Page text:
Well, you really just can’t trust some Telemarketers to not violate the Telemarketing Sales Rules. The Consumeristand Network World have a couple of nice articles, and a link to a PDF of a complaint filed on behalf of the Federal Trade Commission and 10 different State AG’sagainst Caribbean Cruise Lines and other related entities. They are accused of using a “Survey” as a ploy to sell tickets on a converted car ferry known as the “Bahama Celebration” and travel products, as well as a few other Telemarketing Sales Rule violations (including Robocalls).
The gist of the operation is that the Telemarketers would call you for a “survey”, and for taking part, you get a “free” cruise to the Bahamas. Well, not quite free. You have to pay some amount of money (around $50+ per person) in order to “reserve” your ability to take the cruise. Supposedly, these are “Port Taxes”, which of course aren’t actually due until you book your actual ticket. Out of the goodness of their little hearts, I suppose, they hold on to those Port Taxes for you until such time as you are able to schedule your cruise. According to the complaint, they would try to get people to purchase other “upgrades”. Which is selling. Which is not a “survey”. The complaint covers an Oct 2011 through July 2012 time period.
â€œSo in war, the way is to avoid what is strong, and strike at what is weak.â€
â€• Sun Tzu, The Art of War
One thing that was pointed out in the complaint is how the finances worked. The robocalling company (and a couple of others) got paid by Caribbean Cruise Lines for each “lead” generated that was interested in the “free” cruise. If you were a Tormenting Telemarketer – you would cost Caribbean Cruise Lines $2-3 dollars just for the privilege of talking to you. Each bad lead reduces their profit. Following up on these bad leads further reduces those profits. Tormenting the Telemarketer by discussing the “free” cruise for 10-20 minutes reduces the profits even more. The complaint states that there was something on the order or 12 to 15 million robocalls placed per day. Just imagine if only 0.01% of the people called exercised Tormenting Telemarketers. That’s only 1,200 or 1,500 per day of people answering the phone and talking to them:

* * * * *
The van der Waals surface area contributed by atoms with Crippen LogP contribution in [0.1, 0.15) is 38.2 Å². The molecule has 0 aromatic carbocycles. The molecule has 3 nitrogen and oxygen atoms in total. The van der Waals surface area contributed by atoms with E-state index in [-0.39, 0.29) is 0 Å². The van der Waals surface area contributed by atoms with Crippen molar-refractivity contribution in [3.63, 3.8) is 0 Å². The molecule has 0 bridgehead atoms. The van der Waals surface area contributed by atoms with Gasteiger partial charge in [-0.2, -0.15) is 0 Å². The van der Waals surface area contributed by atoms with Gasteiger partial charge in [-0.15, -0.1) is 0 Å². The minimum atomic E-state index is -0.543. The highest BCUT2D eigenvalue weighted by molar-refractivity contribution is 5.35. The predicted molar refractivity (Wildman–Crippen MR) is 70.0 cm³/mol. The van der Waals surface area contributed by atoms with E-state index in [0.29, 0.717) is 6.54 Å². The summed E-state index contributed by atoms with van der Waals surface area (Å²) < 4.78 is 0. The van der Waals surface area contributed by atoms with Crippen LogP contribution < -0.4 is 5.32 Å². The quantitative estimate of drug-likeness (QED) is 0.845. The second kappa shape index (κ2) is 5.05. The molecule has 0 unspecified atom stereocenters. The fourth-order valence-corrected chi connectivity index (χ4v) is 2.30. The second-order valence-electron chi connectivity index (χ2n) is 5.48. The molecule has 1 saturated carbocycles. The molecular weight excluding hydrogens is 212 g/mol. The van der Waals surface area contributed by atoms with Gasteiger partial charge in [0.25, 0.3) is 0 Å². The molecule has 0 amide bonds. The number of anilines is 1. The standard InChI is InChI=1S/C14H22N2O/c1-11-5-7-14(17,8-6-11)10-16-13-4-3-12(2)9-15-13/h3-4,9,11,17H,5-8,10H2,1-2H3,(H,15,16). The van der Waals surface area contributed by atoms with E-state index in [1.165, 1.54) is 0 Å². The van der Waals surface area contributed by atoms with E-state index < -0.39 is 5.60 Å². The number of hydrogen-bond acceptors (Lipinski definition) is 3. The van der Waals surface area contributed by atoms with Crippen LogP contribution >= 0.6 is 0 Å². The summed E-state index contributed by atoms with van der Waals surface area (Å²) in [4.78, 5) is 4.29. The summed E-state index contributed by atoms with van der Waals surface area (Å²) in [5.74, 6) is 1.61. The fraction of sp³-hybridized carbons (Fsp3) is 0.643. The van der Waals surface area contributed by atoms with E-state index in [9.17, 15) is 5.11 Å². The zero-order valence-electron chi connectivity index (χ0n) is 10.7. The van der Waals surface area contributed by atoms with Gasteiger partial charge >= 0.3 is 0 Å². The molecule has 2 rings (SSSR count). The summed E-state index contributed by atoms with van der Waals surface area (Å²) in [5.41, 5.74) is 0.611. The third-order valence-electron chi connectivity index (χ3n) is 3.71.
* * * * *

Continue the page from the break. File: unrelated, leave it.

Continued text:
- Caribbean Cruise Lines would have to pay $2,400 to $4,500 for the leads per day.
- If each Tormenter spent 10 minutes with an Agent, that would be 200 to 250 hours of Agent time consumed per day.
- That’s 25-30 Agents (@ $8/hr) or $1,600-$1,920 per day. Probably even higher than that.
- Over the life of the complaint (10 months), that would be $1,200,000 to $1,926,000 in extra costs to them.
- At the $56 “Port Fee” rate, that’s 21,428 passengers they would have to “book” to recover.
- The Bahama Celebration has a capacity of 892 passengers, so that’s 24 full loads of passengers.
- At 2 cruises/week, that’s 12 weeks or 3 months of cruises they would have to book just to cover the costs of Tormenting Telemarketing.
You can see that an extra $1,200,000+ in marketing costs is going to have a negative impact on their profits. Call-Blockers, hang-ups, and such will not have that kind of negative impact on their business. In fact, based on the financial arrangement, using Call-Blockers or not answering the phone would have no effect on their profits at all.
According to the FTC, the growth in robocalls has been enabled by technological changes that have drastically decreased the cost of making phone calls.The articles state that Caribbean Cruise Lines will likely only have to pay $500,000 in penalties. This penalty is after Caribbean Cruise Lines has gone defunct, and more than three years after all the telemarketing. It’s obvious that the FTC and State AG’s can’t act fast enough to have a significant impact. Tormenting Telemarketing would have resulted in these “penalties”, and much more, to be extracted immediately by increasing their costs. It would also reverse the impact of the technological cost savings by hitting them at their weak point – they still need a live Agent to close a sale.